Camera Geekery – GoPro rotator

It just feels right that I should be messing about with super glue and stuff as I enjoy shooting time lapse videos, I’m a bit of a geek, and I have a couple of GoPro cameras. That would be a couple of GoPro cameras that I want to use to make time lapse videos where the point of view changes over time.

Hence, the need for a camera rotator.

GoPro,time lapse,geekery,video,photography

I’m pretty certain that I could purchase a camera rotator at one of my favourite camera stores, but I’d rather spend the money on something more useful such as wine, pizza, and treats for the kitty, and besides, this is one of those things that I’ll use a few times and then get bored with it.

This project was simple – I took a plastic tripod ball head, stuck it to the top of an outdoor water timer, and then glued a 1 inch flat washer to the bottom of it. When the washer was good and glued, I took some super glue and glued a 1/4 20 nut to the washer and let it get good and glued, which in non-geek speak is to let the glue set. The 1/4 20 is the exact size that you need to attach things to a tripod base plate – get the idea?

The top of the water timer is actually the front, which is the piece you turn to set the time you want the water to flow out and water your grass or flood your neighbours basement. If you are clever, you could align the tripod mount so it is inline with the numbers that tell you how long water is supposed to flow for, but I am not clever, and it really does not matter as you can just give it a right good twist and not worry about the time.

You do, however, have to worry about a few things, and they’re directly attributable to Murphy’s Law and the sneaky way that advertising people come up with fancy names for crap products and cleverly distort reality.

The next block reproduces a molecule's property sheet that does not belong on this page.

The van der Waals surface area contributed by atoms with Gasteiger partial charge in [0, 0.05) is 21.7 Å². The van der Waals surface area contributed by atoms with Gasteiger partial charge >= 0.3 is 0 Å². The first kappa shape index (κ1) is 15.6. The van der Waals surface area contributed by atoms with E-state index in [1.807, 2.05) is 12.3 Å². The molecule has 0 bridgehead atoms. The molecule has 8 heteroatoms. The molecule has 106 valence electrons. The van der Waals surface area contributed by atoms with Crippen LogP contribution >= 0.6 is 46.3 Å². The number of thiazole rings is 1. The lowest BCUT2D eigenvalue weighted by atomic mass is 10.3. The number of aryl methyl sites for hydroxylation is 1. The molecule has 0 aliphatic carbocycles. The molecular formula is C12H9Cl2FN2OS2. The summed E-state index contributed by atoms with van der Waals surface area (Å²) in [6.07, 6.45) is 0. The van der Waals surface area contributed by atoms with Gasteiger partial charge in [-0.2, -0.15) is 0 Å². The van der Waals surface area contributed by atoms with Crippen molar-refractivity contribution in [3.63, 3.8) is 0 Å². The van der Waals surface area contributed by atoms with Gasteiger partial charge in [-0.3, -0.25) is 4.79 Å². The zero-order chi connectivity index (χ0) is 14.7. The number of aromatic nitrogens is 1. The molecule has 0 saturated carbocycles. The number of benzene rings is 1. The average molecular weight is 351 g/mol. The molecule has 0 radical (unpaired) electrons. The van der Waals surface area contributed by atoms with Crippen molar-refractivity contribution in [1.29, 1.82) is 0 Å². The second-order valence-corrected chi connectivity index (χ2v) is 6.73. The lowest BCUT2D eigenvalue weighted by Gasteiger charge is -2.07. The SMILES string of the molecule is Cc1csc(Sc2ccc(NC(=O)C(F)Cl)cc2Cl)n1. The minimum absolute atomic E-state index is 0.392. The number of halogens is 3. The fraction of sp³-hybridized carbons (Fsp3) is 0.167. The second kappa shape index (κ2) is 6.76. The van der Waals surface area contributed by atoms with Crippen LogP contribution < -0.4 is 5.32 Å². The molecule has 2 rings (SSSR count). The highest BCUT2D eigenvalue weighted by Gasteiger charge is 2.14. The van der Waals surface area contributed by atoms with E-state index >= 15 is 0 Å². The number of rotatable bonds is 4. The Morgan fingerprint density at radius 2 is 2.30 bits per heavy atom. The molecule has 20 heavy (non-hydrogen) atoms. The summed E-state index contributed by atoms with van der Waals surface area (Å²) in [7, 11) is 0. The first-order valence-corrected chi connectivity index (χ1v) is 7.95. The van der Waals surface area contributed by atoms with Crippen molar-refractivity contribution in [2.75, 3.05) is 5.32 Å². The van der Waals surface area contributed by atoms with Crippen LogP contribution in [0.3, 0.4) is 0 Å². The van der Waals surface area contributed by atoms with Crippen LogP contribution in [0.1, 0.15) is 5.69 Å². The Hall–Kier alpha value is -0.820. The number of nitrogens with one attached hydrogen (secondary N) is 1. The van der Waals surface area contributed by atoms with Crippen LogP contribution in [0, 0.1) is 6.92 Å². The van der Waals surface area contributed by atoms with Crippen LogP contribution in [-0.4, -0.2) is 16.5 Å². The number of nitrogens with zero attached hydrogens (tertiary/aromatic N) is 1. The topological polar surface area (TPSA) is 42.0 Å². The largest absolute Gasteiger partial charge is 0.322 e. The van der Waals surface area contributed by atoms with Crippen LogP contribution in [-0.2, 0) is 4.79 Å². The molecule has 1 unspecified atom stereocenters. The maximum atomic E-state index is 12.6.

• According to the instructions that came with the plastic tripod ball head, the adhesive mounts on the base plate can be stuck to almost any surface. That much is true, but what is not mentioned is that the adhesive can become unstuck from any surface. This would really suck if your camera is attached at the time and goes for a fall down a mine shaft, drops off of a suspension bridge, or lands in the water and you notice 15 minutes later.
  • Super Glue used to be called Crazy Glue. That’s because you have to be crazy to think that it has super powers and is invincible like Super Man. Super glue, which is usually methyl 2-cyanoacrylate, or ethyl-2-cyanoacrylate, was placed on the face of the Earth to amuse Murphy and Darwin. It’s sneaky ass stuff that appears to form a super bond until you are just out of reach of your camera, at which point it will fail and cause your camera to be dashed to destruction.

I stuck a mini camera on the finished project to stress the mounts and the timer, and sure enough, it fell off twice. The moral of the story here is to use a tether on your camera, tie the tether to your tripod and make sure that your tripod is not going to tip over if subjected to a huge gust of wind or a curious kitty.

My little geeky project works, but it’s far from perfect as the timer rotates through 360° in 60 minutes, or 6° per minute. I typically shoot time lapse videos at 1 frame per second, resulting in a finished video where things happen about 30 times faster than normal, and the camera appears to rotate at a rate of 3° per second.


© 2013 CKB

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